The immune symptoms we surveyed were:

  • allergies
  • asthma
  • autoimmunity
  • chronic ear infections
  • chronic rhinitis or sinusitis
  • severe reactions to medications
  • severe reactions to environmental chemicals (e.g., cleaning fluids, perfumes)

Meanwhile, the hormone-related symptoms we surveyed:

  • adult acne
  • amenorrhea
  • diabetes 2/insulin resistance
  • dysmenorrhea
  • endometriosis
  • high LDL cholesterol
  • hirsutism
  • hypertension
  • infertility
  • irregular menstruation
  • overweight/obesity
  • polycystic ovary syndrome (PCOS)
  • premenstrual dysphoric disorder (PMDD)
  • severe teen acne
  • uterine fibroids

Of the immune symptoms, autoimmune disorders were particularly overrepresented in the autism/GJH group. In addition, dysmenorrhea, endometriosis, and severe teen acne were likewise the hormonal symptoms most overrepresented.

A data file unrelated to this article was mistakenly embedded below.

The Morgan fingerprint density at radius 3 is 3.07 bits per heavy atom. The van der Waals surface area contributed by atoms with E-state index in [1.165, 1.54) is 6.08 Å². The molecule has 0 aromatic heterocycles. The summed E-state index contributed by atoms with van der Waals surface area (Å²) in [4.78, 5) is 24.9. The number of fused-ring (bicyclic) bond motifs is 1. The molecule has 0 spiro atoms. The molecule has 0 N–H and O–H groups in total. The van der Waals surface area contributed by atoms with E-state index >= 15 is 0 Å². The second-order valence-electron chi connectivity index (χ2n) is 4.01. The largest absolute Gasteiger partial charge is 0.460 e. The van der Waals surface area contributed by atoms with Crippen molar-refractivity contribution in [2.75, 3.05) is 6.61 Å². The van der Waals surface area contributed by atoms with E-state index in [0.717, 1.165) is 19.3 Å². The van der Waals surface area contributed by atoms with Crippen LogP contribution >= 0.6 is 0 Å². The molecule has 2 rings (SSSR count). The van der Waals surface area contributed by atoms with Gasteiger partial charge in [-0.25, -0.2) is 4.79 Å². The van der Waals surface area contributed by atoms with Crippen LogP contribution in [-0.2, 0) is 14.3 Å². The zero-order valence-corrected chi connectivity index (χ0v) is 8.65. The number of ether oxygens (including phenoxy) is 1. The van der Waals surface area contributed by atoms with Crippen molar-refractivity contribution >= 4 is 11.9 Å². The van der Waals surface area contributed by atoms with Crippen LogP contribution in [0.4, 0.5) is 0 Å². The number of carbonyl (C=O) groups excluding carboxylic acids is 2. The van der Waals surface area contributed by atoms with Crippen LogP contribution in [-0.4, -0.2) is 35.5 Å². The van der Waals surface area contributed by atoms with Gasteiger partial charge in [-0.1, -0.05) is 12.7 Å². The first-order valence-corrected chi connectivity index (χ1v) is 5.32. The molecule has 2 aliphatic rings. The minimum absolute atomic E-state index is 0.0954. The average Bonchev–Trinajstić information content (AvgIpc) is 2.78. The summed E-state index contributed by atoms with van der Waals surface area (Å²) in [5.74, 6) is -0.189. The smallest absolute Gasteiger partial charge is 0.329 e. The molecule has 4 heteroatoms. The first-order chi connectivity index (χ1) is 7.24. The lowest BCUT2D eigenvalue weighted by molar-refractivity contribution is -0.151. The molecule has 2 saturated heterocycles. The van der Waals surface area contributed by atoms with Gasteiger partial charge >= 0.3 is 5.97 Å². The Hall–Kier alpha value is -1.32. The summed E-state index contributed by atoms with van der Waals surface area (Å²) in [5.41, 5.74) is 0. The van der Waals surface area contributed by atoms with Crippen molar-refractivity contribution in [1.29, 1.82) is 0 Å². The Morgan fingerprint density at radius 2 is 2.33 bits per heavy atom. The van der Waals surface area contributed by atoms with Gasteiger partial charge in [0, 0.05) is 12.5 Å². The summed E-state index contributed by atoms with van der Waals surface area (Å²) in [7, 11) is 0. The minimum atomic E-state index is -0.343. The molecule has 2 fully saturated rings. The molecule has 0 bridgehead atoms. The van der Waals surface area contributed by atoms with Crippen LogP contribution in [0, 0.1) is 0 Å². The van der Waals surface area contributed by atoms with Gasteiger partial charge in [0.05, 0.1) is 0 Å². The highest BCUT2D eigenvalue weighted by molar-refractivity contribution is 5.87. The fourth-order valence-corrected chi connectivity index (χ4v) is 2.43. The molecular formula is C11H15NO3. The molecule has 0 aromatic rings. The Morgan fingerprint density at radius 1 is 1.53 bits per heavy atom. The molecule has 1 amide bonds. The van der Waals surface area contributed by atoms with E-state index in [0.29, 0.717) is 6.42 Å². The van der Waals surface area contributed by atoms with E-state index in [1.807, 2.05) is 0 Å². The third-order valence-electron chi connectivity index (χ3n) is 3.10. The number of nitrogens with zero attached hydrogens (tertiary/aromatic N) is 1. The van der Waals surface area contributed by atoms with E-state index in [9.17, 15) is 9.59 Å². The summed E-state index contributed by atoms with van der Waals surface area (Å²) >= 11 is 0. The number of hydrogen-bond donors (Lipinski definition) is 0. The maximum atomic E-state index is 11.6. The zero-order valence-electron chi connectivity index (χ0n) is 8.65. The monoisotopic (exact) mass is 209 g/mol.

There has been a lot of interest in the immune system as an etiological factor in autism. Given the overlap between autism and EDS/HSD that we’re starting to notice, the high rates of immune disorders in autistic women with GJH may be highly significant. Our second larger survey study will expand on this topic this summer, as will our clinical study starting next month. More to come soon!

Note: Header image borrowed courtesy of Murray Meetze. You can find her blog and more information on her website, Uniquely Striped.

20 responses to “Our Recent Study on the Overlap between Autism and Ehlers-Danlos Syndrome/Hypermobility Spectrum Disorders

  1. Pingback: Ehlers Danlos Syndrome and autism | Cortical Chauvinism·

  2. This is great. Thank you!

    Have you looked at or seen a connection between Lyme Disease and/or Bartonella and all of this stuff? Because these things also come up frequently in discussions of Lyme Disease and its co-infections. But most people who have Lyme Disease don’t know it, because the main test for it misses most of the cases.